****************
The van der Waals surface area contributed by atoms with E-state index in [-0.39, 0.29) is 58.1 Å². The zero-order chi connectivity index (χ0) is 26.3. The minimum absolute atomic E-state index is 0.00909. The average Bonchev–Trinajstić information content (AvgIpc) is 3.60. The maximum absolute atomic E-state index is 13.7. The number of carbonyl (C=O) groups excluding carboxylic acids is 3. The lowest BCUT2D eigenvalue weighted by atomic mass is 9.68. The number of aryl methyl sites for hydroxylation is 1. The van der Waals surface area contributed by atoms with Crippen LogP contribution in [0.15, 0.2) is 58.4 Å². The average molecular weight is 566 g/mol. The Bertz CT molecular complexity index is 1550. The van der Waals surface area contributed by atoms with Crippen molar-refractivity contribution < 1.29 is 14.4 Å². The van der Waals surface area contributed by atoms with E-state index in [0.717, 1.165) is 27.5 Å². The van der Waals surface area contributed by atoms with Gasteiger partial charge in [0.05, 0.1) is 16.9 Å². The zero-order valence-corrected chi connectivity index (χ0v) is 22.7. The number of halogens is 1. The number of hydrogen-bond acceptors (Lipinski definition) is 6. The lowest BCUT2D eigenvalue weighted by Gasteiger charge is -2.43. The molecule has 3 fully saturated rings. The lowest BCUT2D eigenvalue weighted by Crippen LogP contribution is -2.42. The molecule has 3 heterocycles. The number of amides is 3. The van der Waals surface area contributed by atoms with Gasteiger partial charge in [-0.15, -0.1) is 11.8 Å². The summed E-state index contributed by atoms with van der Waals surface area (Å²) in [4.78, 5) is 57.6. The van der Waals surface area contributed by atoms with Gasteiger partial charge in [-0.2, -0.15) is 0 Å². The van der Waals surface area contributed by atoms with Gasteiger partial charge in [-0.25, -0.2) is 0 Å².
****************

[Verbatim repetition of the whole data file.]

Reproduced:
The van der Waals surface area contributed by atoms with E-state index in [-0.39, 0.29) is 58.1 Å². The zero-order chi connectivity index (χ0) is 26.3. The minimum absolute atomic E-state index is 0.00909. The average Bonchev–Trinajstić information content (AvgIpc) is 3.60. The maximum absolute atomic E-state index is 13.7. The number of carbonyl (C=O) groups excluding carboxylic acids is 3. The lowest BCUT2D eigenvalue weighted by atomic mass is 9.68. The number of aryl methyl sites for hydroxylation is 1. The van der Waals surface area contributed by atoms with Crippen LogP contribution in [0.15, 0.2) is 58.4 Å². The average molecular weight is 566 g/mol. The Bertz CT molecular complexity index is 1550. The van der Waals surface area contributed by atoms with Crippen molar-refractivity contribution < 1.29 is 14.4 Å². The van der Waals surface area contributed by atoms with E-state index in [0.717, 1.165) is 27.5 Å². The van der Waals surface area contributed by atoms with Gasteiger partial charge in [0.05, 0.1) is 16.9 Å². The zero-order valence-corrected chi connectivity index (χ0v) is 22.7. The number of halogens is 1. The number of hydrogen-bond acceptors (Lipinski definition) is 6. The lowest BCUT2D eigenvalue weighted by Gasteiger charge is -2.43. The molecule has 3 fully saturated rings. The lowest BCUT2D eigenvalue weighted by Crippen LogP contribution is -2.42. The molecule has 3 heterocycles. The number of amides is 3. The van der Waals surface area contributed by atoms with Gasteiger partial charge in [-0.15, -0.1) is 11.8 Å². The summed E-state index contributed by atoms with van der Waals surface area (Å²) in [4.78, 5) is 57.6. The van der Waals surface area contributed by atoms with Gasteiger partial charge in [-0.2, -0.15) is 0 Å². The van der Waals surface area contributed by atoms with Gasteiger partial charge in [-0.25, -0.2) is 0 Å².